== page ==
Negative memories typically involve being yelled at after chewing up furniture or urinating on the carpet. It isn’t the fact that these experiences happened, but rather how impactful the associations were.
How Does Memory Affect Training?
When it comes to the process of teaching your dog or puppy the right way to act, memory is pivotal. It could mean the difference between a frustrating experience, or one that allows you to bond with your canine.
The more exciting and engaging the training, the greater chance that a puppy or dog will be able to recall those memories for future instances. There is also something known as “muscle memory”.
Young dogs should only be taught in short sessions of about fifteen minutes. This will allow their minds to soak up the new information and thus increase their potential muscle memory.
How Long Does a Dog Remember Scent?
It’s widely known that the way in which a dog explores the world is through their nose! Their sense of smell vastly exceeds our own. To put it into perspective, we have roughly six million olfactory receptors within our nostrils.
Dogs, on the other hand, can have around 300 million. The link between a dog’s sense of smell and their associative memory is quite extensive!
We talked about the fact that your dog essentially would not be able to forget you. A great contributor for this is because of your scent.
Even if you were to leave for an entire year or more, your dog would reign in those associative memories that have been created over the years, in large part due to their nose.
There have been stories of dogs being separated from their owner for years at a time where the person is worried about being forgotten. In these situations, the dog will oftentimes recognize them before even coming into close proximity.
The ability to hold onto memories depends on how strong the association is. Smells that are paired with an experience that is either really exciting or jarring will last the longest, potentially for the remainder of their life.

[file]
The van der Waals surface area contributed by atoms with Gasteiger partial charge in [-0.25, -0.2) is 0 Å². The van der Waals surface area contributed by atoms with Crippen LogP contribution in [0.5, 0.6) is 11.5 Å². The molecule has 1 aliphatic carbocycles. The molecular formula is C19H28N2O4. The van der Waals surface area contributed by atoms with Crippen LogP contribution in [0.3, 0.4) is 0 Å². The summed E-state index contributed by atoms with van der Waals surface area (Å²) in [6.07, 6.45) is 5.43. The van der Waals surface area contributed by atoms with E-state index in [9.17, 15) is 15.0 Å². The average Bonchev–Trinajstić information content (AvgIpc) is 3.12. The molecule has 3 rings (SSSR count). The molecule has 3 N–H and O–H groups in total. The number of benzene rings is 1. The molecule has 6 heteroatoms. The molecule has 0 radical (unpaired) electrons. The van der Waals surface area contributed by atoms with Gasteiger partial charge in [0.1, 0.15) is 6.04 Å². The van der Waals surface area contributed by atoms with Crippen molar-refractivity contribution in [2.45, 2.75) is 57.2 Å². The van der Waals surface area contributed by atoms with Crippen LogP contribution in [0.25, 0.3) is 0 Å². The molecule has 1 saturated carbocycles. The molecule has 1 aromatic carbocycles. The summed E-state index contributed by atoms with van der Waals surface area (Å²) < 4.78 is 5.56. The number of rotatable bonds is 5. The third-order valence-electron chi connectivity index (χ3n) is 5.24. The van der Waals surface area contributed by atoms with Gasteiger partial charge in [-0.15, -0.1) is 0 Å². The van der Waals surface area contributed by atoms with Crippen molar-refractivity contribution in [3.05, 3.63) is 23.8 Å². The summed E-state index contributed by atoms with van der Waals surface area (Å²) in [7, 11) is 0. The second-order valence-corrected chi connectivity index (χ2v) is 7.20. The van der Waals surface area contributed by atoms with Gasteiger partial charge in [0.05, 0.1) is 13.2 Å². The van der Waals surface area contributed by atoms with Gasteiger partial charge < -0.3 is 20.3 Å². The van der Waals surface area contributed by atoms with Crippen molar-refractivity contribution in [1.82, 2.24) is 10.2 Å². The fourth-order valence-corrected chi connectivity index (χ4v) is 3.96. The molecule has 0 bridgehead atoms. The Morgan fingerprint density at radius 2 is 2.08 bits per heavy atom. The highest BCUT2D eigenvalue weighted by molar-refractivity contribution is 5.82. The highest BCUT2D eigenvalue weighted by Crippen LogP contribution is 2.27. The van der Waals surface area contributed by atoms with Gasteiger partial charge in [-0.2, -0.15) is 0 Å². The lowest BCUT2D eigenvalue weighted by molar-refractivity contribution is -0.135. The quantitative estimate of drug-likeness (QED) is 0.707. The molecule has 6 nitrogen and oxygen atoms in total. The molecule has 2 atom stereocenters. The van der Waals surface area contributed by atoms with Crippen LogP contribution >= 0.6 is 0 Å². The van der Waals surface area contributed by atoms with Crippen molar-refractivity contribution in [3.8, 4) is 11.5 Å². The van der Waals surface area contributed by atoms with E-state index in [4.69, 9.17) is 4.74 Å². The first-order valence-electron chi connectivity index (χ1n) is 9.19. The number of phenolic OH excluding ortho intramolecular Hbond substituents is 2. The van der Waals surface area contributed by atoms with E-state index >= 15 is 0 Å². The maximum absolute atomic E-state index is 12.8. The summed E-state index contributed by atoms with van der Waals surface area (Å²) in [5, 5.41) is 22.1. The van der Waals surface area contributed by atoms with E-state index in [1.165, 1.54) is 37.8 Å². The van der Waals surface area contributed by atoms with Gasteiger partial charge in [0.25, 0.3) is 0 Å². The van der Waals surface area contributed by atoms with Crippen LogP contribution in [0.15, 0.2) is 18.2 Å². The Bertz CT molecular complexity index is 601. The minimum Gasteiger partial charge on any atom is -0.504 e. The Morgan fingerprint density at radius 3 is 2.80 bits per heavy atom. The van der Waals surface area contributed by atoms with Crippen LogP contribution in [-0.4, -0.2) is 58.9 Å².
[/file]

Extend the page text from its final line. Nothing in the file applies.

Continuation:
Canine Memory: Lasting Impressions
When it comes to dogs, memories are created through strong associations. These can be from a positive or negative experience, as long as it is impressionable.
The stronger the associations involved, the more likely they will retain that memory. Dogs don’t tend to forget their owners because of this strong connection, though it can take a few weeks to forget others based on a sense of lackluster.
Using this knowledge, you can use highly motivational training to help your dog remember what they should do in the future!
Frequently Asked Questions About How Long Dogs Remember
Do dogs remember bad experiences?
Dogs certainly can remember negative experiences, but this depends entirely on how terrible the situation was. A dog is less likely to store a memory where it isn’t particularly impactful. That being said, it’s always best to handle situations with care as a dog can remember them for later down the road.
Do dogs have memories of previous owners?
It’s hard to say that a dog will remember a previous owner if it was a long time ago, especially if the memories aren’t entirely all that extreme. There has been data, however, to suggest that this can happen. It really depends on how impactful the memories were.
Do dogs think about the past?
Although they don’t have the same way of creating and storing memories that humans do, this is far from impossible. Dogs are able to recall past experiences just as we do though it isn’t necessarily to reminisce. A canine’s stored memories are there to help predict what is coming next so that they can be prepared to act.